Sula (Morrison)

Book Reviews 
Morrison's novel is...vital and rich.... Her extravagantly beautiful, doomed characters are locked in a world where hope for the future is a foreign commodity, yet they are enormously, achingly alive. And this book about them—and about how their beauty is drained back and frozen—is a howl of love and rage, playful and funny as well as hard and bitter.... Toni Morrison is someone who really knows how to clank a sentence...and her dialogue is so compressed and life-like that it sizzles. Morrison's skill at characterization is such that, by the end, it's as if an enormous but too severely framed landscape has been unrolled and inhabited by people who seem almost mythologically strong and familiar...they have a heroic quality, and it's hard to believe we haven't known them forever.
Sara Blackburn - New York Times

Sula and Nel grow up through this novel in a small town called The Bottom, in Medallion, Ohio and in doing so got through different issues, situations, and strains, because of race, socioeconomic status, traditions, sexual orientation and intercourse. Through these issues human emotions are shown and just how different people can think.

Nel Wright is an example of the black bourgeoisie, structured in traditional roles and conventional life, and Sula lives in stucturelessness and her mother and grandmother are viewed eccentric and loose. The girls come from opposites, but come together, in which is like two halves making a whole.

Sula’s breakthrough about life occurs when she over hears her mother say that she doesn’t like Sula although she loves her. The reader learns that a mother will always love a child but doesn’t have to like them showing the difference between liking and loving. This also shows the novels exploration of human emotions. After hearing this Sula is changed forever, realizing you can only live for yourself.

The girls grow into adulthood. Nel stayed in their hometown and went into a conventional life that she grew up in; she got married, had kids, and was a housewife. Sula left for 10 years, went to college and traveled the country having affairs with many men.

The two reunite after Sula’s return to The Bottom. She caused trouble for the whole town, by being a threat to their convention and traditional ways of life. Woman changed and became more understanding of their husbands, working hard to keep them home so that they don’t fall into Sula’s bed. They treated children better and each other better. Sula’s return although some viewed as almost evil, brought good fortune to The Bottom, because the people change for the better.

Sula then commits the ultimate betrayal to Nel. It is through this betrayal and Sula’s demise that it is shown that Sula is not good or evil, she is merely indifferent to all. The events of her life leading up to her death such as her mothers comment has left Sula with any way of understanding human emotion or ability to have emotions. Without Sula the town then falls apart without the influence of her "evil" helping them to be better.

This novel causes the reader to look at "good" and "evil" and see that the good can be evil and the evil can be good. In the end Nel realizes that in some ways she is like Sula and that their relationship was even more important then the betrayal that had occurred in the Novel.
Daniel Dawkins - African-American Fiction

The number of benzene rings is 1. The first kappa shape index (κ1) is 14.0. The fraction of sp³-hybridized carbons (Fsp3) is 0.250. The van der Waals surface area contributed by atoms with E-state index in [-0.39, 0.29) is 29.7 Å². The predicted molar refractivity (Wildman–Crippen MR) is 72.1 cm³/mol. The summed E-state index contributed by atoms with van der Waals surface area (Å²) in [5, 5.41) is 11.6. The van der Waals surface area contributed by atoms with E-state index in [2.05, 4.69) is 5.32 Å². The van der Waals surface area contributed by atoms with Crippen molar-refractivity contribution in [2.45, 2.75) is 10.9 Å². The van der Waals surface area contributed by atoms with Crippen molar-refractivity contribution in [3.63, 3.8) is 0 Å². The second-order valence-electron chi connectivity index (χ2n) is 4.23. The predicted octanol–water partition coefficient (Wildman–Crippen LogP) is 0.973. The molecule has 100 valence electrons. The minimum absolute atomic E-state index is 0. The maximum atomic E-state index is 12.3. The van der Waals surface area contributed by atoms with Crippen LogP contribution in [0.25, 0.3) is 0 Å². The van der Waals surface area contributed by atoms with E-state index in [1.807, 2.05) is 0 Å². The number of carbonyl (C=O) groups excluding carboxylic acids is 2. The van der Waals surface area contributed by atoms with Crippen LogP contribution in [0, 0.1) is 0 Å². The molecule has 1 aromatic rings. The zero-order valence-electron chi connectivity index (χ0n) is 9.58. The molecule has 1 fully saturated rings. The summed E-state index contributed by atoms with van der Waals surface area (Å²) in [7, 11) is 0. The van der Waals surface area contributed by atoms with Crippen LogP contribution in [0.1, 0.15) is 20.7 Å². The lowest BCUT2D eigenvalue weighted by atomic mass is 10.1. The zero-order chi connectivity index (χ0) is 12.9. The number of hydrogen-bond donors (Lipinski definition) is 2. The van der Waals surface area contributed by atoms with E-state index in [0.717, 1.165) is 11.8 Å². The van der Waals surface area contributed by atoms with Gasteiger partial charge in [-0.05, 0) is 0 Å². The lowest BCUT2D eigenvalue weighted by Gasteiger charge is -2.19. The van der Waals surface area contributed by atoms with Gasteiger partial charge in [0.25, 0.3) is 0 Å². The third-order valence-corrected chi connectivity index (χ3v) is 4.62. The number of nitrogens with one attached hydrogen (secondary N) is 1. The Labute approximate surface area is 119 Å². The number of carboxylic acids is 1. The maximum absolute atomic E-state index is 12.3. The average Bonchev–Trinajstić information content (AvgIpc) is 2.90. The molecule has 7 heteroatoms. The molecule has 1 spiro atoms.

(Audio version.) Hearing an author read her own work creates a special ambiance. To hear Morrison read a short, unabridged novel published 24 years ago, to hear in her voice how much she still values the writing, well, who could ask for more? The only drawback is that Morrison, while very much in tune with her characters, often lets her voice drop to a whisper, making these tapes difficult to listen to while driving and almost impossible on a highway with the window open. On the page, Sula is one of her more clearly defined novels—the friendship and later hatred that envelopes the lives of two black women from "the bottom"—but the imagistic nature of the writing means listeners may have to replay passages if they want to follow the action. A small price to pay for a masterpiece. —Rochelle Ratner, formerly with Soho Weekly News, NYC
Library Journal

Told from the points of view of many characters, Sula provides a multifaceted portrait of a community and, within it, a friendship. Morrison confronts superstition, the role of women in black society, the ravages of war, legacy, and the gray areas of morality and perception that don't make any of the preceding easy to define. Students studying this work might want to concentrate on characterization (Sula's mother Hannah and her grandmother Eva are as complex as Sula and Nel) and the rhythm of Morrison's prose, especially in the first-person sections. Morrison has proven through her body of work that she is one of America's premier novelists, a writer who can portray multiple levels of even the simplest plot. Since she has written so few novels (eight at this writing), readers should easily be able to familiarize themselves with all her books. For those who have not read Morrison, I recommend starting with this book or Song of Solomon since the others are either more demanding or, in the case of The Bluest Eye, not as complex.
Debbie Lee Wesselman -

The novel...explores notions of good and evil through the friendship of two childhood friends who have witness the accidental death of a little boy. Nel admits to herself that she had blamed his death entirely on Sula and set herself up as the “good” half of the relationship. In this regard, Sula is a novel about ambiguity. It questions and examines the terms “good” and “evil,” often demonstrating that the two often resemble one another.
Moleskine Book Reviews -

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